Mar 4, 2002
At the end of January, there was an explosion in a military arsenal in the center of Lagos. A flood of shells, rockets and projectiles of all kinds went off in this port city of 10 million inhabitants. The neighborhood surrounding the arsenal was set ablaze, leaving thousands homeless. Officially, more than 600 bodies were recovered from the scene.
Most of the victims died trying to escape to the other side of the canals which cross this part of the city. Some were victims of the panic. Many others were trapped in the industrial sludge which fills the canals.
The authorities have never seen fit to construct bridges across these canals, nor to drain them of this waste, which is often toxic. Nor have the authorities ever gone after the polluters, which for the most part are large western petroleum companies that have transformed many regions of the country into industrial dump sites. The Nigerian authorities have been more preoccupied with obtaining their cuts of the riches pillaged in natural resources by British Petroleum or Elf, than they are concerned about the health and the well-being of the population.
Caught between pillage by the western companies on the one side and the rape of the Nigerian bourgeoisie on the other, the only thing the poor population has ever seen from the petroleum in their country is the nauseating and even deadly, sludge in the canals of Lagos.
The catastrophe of January 27 made clear the role of the army in Nigerian society. The commander of the garrison in Lagos appeared on television immediately following the first explosion, not to explain what happened or what emergency measures should be taken, but rather to assure the population that a military coup had not taken place. This is quite symbolic.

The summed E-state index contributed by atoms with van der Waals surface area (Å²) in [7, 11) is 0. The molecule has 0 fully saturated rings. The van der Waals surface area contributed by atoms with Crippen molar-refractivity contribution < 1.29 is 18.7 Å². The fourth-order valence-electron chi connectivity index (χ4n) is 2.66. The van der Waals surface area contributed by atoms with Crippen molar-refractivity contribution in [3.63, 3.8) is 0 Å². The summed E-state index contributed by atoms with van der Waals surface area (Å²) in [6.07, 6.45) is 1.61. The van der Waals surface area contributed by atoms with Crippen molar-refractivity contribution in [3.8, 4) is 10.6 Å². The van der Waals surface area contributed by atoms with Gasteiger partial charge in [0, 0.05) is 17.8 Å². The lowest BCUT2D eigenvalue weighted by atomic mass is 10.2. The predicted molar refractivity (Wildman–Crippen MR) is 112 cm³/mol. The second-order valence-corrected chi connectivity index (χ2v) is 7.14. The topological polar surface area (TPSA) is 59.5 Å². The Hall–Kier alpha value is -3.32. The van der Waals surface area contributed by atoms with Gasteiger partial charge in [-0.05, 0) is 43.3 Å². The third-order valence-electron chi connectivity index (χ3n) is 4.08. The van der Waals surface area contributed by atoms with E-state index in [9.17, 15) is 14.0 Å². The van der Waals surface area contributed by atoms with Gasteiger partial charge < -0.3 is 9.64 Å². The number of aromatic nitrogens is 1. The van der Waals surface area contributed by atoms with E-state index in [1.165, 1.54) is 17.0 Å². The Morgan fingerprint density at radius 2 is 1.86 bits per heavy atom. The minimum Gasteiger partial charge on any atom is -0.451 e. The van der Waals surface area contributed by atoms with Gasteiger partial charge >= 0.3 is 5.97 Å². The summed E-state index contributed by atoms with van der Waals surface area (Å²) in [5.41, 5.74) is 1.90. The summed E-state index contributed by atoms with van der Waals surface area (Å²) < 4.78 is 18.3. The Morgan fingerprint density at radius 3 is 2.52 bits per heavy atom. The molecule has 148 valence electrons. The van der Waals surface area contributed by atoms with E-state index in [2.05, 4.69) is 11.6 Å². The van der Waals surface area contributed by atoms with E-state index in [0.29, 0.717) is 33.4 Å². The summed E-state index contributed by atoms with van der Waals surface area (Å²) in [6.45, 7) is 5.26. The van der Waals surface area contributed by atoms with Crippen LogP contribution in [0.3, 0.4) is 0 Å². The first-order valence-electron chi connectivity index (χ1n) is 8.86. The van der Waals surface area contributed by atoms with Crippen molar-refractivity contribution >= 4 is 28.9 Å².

During the last 41 years, since Nigeria became independent from Great Britain, this former colony has lived through 29 years of dictatorship, six military coups and the most deadly civil war ever known in Africa, that of Biafra. The current president, Olusegun Obasanjo, is a former general who ruled the country under a military dictatorship from 1976 to 1979. Today his government may be called “civilian.”
But there’s little difference. The military still runs the show. The Ikeja barracks, where the explosion occurred, demonstrates this. Not only is it a military barrack located in the heart of the largest population concentration of the country, but it is also a kind of city within a city. It has its own infrastructure, family housing facilities, school system from kindergarten through high school and even its own stores and entertainment center. To be in the military in Nigeria, and especially in Lagos, is considered a real privilege for all soldiers. Even more so, for the ranking officers who in addition benefit from a share in the corruption. Everything is set up so that there is little contact between the ordinary soldiers and the poor population of the city – one day or another, these soldiers will be ordered to shoot them down defending the common interests of the privileged castes and of the big western trusts.
Paradoxically this time, the barracks of Ikeja protected the population. Its enormous sized meant that the fire which broke out was largely confined without spreading too far into the surrounding poor neighborhoods.
But this explosion is nonetheless a warning to the poor population of Lagos. All these explosives stored in the middle of the city by the Abasanjo regime – this “democracy” supported by Washington, London and Paris – were destined for use against the poor population.